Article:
(Al)chemical Books

The historical term 'chymistry' refers comprehensively to everything we might tend to call chemistry or alchemy today; these two words – and the practices they denote – were not seen as separate before the end of the seventeenth century. The roughly one hundred titles in Ximenez's library that are clearly chymical in nature divide almost evenly between chemiatria and chrysopoeia. These books, both practical and theoretical, in total comprise roughly twelve percent of his library; if the more strictly medical books are added, this proportion rises to about eighteen percent. The volumes relating to chemiatria include 'how-to' books such as Jacob Besson's Art of Extracting Oils, as well as several books specifically on distillation, like Hermanni's 1552 Distilleerboeck, Rubeus's De distillation (1585), and a Distillierung diversorum auctorum. There are also twelve herbals, which would have provided information about the identification and medical uses of plants. Handbooks on how to prepare chymical medicines are also present, notably Jean Beguin's Tyrocinium chymicum (1612) and both 1597 and 1606 editions of Andreas Libavius's Alchemia, the latter of which provides descriptions of apparatus and methods, as well as instructions for how to outfit laboratories. The inventory also lists books on specific medicaments or particular approaches to chymical medicine, such as John of Rupescissa's On the Quintessence (1597) and Angelo Sala's Anatomia vitrioli (1613) and four books on potable gold, a sought-after panacea. There are over twenty titles by Paracelsus including a ten- and a four-volume set of Works, as well as texts by prominent Paracelsians such as Quercetanus (Joseph du Chesne), Petrus Severinus, Gerhard Dorn, Oswald Croll, and Johannes Hartmann, who had just in 1608 been installed at the University of Marburg as the first professor of chemiatria. Significantly, Ximenez's library also contained anti-Paracelsian texts, including numerous works by the arch-antiparacelsian Libavius. Thus we cannot conclude that Ximenez was a committed Paracelsian himself, only that he was interested in the new Paracelsian medicines, which he may or may not have practiced alongside more traditional methods of chymically preparing curatives.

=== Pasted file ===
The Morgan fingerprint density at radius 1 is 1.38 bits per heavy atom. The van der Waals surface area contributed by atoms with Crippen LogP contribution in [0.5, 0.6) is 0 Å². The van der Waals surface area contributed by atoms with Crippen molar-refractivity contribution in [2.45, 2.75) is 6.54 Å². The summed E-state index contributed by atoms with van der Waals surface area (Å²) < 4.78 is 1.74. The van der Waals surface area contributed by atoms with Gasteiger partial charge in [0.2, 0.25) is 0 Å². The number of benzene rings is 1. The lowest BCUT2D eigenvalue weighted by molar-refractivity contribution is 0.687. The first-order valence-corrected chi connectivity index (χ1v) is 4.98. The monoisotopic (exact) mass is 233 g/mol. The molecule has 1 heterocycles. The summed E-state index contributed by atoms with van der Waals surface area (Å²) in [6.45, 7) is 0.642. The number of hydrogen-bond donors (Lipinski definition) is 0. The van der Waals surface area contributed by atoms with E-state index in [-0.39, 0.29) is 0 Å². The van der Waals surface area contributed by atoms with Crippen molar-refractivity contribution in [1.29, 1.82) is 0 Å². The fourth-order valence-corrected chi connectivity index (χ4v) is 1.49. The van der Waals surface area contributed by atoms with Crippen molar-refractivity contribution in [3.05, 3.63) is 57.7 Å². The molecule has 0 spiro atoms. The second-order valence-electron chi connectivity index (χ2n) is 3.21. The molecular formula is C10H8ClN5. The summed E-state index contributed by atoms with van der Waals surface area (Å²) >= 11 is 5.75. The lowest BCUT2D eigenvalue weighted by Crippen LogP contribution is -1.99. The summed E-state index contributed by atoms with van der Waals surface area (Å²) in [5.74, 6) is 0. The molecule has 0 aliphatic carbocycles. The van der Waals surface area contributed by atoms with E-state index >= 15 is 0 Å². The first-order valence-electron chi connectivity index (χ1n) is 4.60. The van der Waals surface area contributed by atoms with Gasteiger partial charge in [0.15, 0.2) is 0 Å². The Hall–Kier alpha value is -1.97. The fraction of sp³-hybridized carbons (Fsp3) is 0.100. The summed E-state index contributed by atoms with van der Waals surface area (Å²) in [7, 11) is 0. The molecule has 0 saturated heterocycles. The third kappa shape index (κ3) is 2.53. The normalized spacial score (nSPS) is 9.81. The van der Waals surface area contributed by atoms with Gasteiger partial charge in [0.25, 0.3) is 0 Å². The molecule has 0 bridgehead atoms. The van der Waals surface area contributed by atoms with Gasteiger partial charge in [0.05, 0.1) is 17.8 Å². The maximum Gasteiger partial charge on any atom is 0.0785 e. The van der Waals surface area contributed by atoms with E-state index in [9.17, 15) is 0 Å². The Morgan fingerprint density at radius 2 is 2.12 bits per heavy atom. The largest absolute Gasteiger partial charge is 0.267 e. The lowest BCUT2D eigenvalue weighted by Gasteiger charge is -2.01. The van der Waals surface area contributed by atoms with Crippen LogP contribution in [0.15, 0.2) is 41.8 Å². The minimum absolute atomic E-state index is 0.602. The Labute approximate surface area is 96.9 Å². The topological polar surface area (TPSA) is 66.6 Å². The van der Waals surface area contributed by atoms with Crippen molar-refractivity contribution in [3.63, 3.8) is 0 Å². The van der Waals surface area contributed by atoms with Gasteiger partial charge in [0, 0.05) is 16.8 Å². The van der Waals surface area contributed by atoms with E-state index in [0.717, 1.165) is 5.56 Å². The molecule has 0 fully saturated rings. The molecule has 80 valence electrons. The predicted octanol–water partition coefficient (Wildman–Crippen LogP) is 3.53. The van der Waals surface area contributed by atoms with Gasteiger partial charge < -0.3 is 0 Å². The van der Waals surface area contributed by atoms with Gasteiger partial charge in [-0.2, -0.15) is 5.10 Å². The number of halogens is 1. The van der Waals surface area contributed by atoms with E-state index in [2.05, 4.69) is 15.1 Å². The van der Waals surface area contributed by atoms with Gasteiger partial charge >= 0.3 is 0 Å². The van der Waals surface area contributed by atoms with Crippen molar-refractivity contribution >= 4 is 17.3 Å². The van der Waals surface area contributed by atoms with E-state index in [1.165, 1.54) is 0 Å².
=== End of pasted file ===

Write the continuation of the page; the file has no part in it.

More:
The books dealing with the preparation of the Philosophers' Stone, the material to be prepared in a laboratory that when melted with base metals could transmute them quickly into gold or silver, include both classical and recent works. Classical authors like Geber, Morienus, Artephius, and the pseudo-Lull are well represented, as are important collections of chrysopoetic works produced in Ximenez's day, such as the first four volumes of the Theatrum chemicum, the Artis auriferae, and the Verae alchemiae artisque metallicae. Also in this category are then recent works of chrysopoeia, such as books by Gaston Duclo and the pseudonymous Basilius Valentinus. In the case of the chrysopoetic material, as with the Paracelsian material, there are also the notable anti-transmutational works of Nicholas Guibert, indicating once again that Ximenez read works on both sides of the hotly-disputed questions about alchemia.

Lawrence Principe, Johns Hopkins University


Principe, Lawrence M. The Secrets of Alchemy. Chicago: University of Chicago Press, 2013.